Sunday, December 4, 2011

Economic and environmental performance of electricity production in Finland: A multicriteria assessment framework
Abstract: Meeting environmental, economic, and societal targets in energy policy is complex and requires a multicriteria assessment framework capable of exploring trade-offs among alternative energy options. In this study, we integrated economic analysis and biophysical accounting methods to investigate the performance of electricity production in Finland at plant and national level. Economic and environmental costs of electricity generation technologies were assessed by evaluating economic features (direct monetary production cost), direct and indirect use of fossil fuels (GER cost), environmental impact (CO2 emissions), and global environmental support (emergy cost). Three scenarios for Finland's energy future in 2025 and 2050 were also drawn and compared with the reference year 2008. Accounting for an emission permit of 25 €/t CO2, the production costs calculated for CHP, gas, coal, and peat power plants resulted in 42, 67, 68, and 74 €/MWh, respectively. For wind and nuclear power a production cost of 63 and 35 €/MWh were calculated. The sensitivity analysis confirmed wind power's competitiveness when the price of emission permits overcomes 20 €/t CO2. Hydro, wind, and nuclear power were characterized by a minor dependence on fossil fuels, showing a GER cost of 0.04, 0.13, and 0.26 J/Je, and a value of direct and indirect CO2 emissions of 0.01, 0.04, and 0.07 t CO2/MWh. Instead, peat, coal, gas, and CHP plants showed a GER cost of 4.18, 4.00, 2.78, and 2.33 J/Je. At national level, a major economic and environmental load was given by CHP and nuclear power while hydro power showed a minor load in spite of its large production. The scenario analysis raised technological and environmental concerns due to the massive increase of nuclear power and wood biomass exploitation. In conclusion, we addressed the need to further develop an energy policy for Finland's energy future based on a diversified energy mix oriented to the sustainable exploitation of local, renewable, and environmentally friendly energy sources.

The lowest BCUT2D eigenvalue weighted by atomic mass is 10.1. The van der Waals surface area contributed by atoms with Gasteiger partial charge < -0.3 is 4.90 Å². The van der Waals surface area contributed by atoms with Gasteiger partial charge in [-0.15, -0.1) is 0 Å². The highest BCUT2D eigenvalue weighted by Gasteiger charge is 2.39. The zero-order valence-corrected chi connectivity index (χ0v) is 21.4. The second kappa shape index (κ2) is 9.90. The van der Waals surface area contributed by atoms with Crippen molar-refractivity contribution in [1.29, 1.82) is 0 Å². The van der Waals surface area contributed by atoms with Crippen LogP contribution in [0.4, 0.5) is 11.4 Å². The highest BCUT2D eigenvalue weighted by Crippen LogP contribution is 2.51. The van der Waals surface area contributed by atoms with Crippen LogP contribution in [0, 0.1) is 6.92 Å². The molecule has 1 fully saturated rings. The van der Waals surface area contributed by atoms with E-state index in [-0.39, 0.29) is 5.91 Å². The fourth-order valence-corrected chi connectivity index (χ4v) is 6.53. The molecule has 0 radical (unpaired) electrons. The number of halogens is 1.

by Tiina Häyhä, Pier Paolo Franzese and Sergio Ulgiati; all of the Department of Environmental Sciences, Parthenope University of Naples, Centro Direzionale, Isola C4, 80143 Naples, Italy
Ecological Modelling via Elsevier Science Direct
Volume 223, Issue 1; 24 December 2011; Pages 81-90
Special Issue: Can We Break the Addiction to Fossil Energy? Special Issue, 7th Biennial International Workshop “Advances in Energy Studies”, Barcelona, Spain, 19-21 October 2010
Keywords: Electricity; Finland; Production cost; GER; Emergy; CO2

No comments:

Post a Comment